In QE, Central Banks print money out of thin air and buy bonds (private and government's) from banks. In so doing they raise the prices of those bonds thus lowering their interest rates. This seems identical to the "management" process previously described, albeit it is not. The "normal" management process deals with short-term government bonds (roughly 3 months to 1 year) while QE deals with long-term bonds (10+ years). So far so good. Now we need to explain the intended consequences of so doing.


We will now take a look at what are the intended consequences and what are the real effects. That's right! The intended consequences typically do not match the real effects on the economy. What a surprise, right? What Central Banks are doing is backfiring on them. Because this has never, ever happened before, right?

QE economic stimulus - Intended

The first effect is that as money is being created out of nothing and used to purchase bonds held by private banks, this money ends up in bank's vaults. Banks are in the business of lending money for profit and this move to exchange un-loanable assets (bonds) for loanable ones (money) fills banks' vaults with cash. Ergo, this is supposed to "incentivate" banks to loan because of the massive amounts of cash now available to them. If banks push loans this means business will borrow, spend, expand and the economy will be stimulated.

QE economic fizzling - Achieved

To a (very) minor degree, we can see some economic "stimulus" taking place. This is so because there are a handful of companies (mostly very large) that have very long term horizons and can survive for very long time in a stagnating economy. Thus, for them it makes sense to borrow now at ZIRP and do all the expansion they will need in the future, essentially at zero cost. The problem is, most companies are small to medium and they cannot survive the economic debacle, thus they neither borrow nor spend. Thus, for the most part, there is no "stimulus".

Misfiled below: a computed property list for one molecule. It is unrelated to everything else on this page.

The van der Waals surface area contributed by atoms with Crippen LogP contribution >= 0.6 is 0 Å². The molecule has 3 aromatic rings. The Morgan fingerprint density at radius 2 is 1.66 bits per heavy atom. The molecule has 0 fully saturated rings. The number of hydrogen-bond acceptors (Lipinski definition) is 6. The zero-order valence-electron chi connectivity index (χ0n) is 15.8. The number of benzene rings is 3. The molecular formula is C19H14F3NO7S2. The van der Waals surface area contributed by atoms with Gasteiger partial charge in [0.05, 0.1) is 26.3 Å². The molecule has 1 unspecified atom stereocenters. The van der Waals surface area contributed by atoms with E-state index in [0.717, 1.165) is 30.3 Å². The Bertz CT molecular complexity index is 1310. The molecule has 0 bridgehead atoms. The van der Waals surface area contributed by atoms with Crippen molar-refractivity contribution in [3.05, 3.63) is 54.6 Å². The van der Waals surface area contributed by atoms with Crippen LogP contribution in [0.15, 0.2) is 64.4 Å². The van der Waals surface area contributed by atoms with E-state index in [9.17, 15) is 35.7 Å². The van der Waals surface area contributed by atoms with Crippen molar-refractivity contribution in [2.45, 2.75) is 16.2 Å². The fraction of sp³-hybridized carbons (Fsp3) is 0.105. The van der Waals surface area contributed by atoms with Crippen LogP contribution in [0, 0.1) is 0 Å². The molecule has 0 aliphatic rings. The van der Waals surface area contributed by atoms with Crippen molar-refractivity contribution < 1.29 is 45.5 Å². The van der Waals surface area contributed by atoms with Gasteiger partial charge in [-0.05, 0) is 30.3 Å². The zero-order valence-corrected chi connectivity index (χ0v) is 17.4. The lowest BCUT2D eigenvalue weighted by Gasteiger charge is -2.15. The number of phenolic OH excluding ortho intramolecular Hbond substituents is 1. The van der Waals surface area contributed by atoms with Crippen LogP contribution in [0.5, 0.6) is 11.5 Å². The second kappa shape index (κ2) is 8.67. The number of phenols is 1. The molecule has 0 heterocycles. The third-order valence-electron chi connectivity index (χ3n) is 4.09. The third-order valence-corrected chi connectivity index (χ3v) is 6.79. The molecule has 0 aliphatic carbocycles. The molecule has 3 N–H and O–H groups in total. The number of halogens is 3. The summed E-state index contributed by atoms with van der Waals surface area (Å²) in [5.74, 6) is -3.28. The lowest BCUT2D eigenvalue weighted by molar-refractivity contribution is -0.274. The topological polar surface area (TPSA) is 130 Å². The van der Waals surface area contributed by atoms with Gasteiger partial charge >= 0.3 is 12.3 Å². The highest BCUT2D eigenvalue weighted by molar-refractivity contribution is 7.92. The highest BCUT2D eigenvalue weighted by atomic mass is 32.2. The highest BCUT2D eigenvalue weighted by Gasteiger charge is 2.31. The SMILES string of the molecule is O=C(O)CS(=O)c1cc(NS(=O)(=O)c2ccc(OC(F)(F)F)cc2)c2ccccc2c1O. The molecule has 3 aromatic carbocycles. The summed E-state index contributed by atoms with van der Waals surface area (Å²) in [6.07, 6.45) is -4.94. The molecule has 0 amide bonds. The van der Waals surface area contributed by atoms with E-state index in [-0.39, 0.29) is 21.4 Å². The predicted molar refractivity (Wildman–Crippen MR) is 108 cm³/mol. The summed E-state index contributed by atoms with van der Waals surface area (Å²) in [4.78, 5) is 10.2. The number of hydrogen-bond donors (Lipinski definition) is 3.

QE bank capitalization - Intended

The capitalization of a bank is the ratio between their assets and liabilities. In most countries there is a minimum ration established through regulation. Typically bank's assets will be composed by loans and bonds. Liabilities are typically represented by customers' deposits. And so, there must be a so-called "capital adequacy ratio" present for a bank to be allowed to operate.

The problem is that in an economic debacle, many of bank's assets are not worth the paper they are written in. In 2008 most bonds, loans and derivatives (i.e. assets) dropped in price to almost zero. This was so because there was no market for those assets. Banks could not sell their bonds or derivatives and they could not call their loans because the borrowers were broke! Thus, during 2008 most banks became under-capitalized and technically broke. These banks are known as zombie-banks because they are the living-dead. They operate simply because governments bent the capitalization requirement rules.

Enter QE. Central Banks have an infinite power to buy whatever they may want to buy in order to "manage" the economy. In the event of a crisis, Central Banks bought all those worthless "assets" that banks had (i.e. also called "toxic waste"), thus re-capitalizing banks overnight. Banks were no longer at risk of people going broke because they did not hold their debts any longer. These debts were passed to Central Banks. Normal banks were now flush with cash, well above and beyond capitalization requirements. Thus, they had plenty of cash to loan and no debts to worry about. Thus, they were supposed to loan and stimulate the economy.

Note: please see the Glossary if you are unfamiliar with certain words.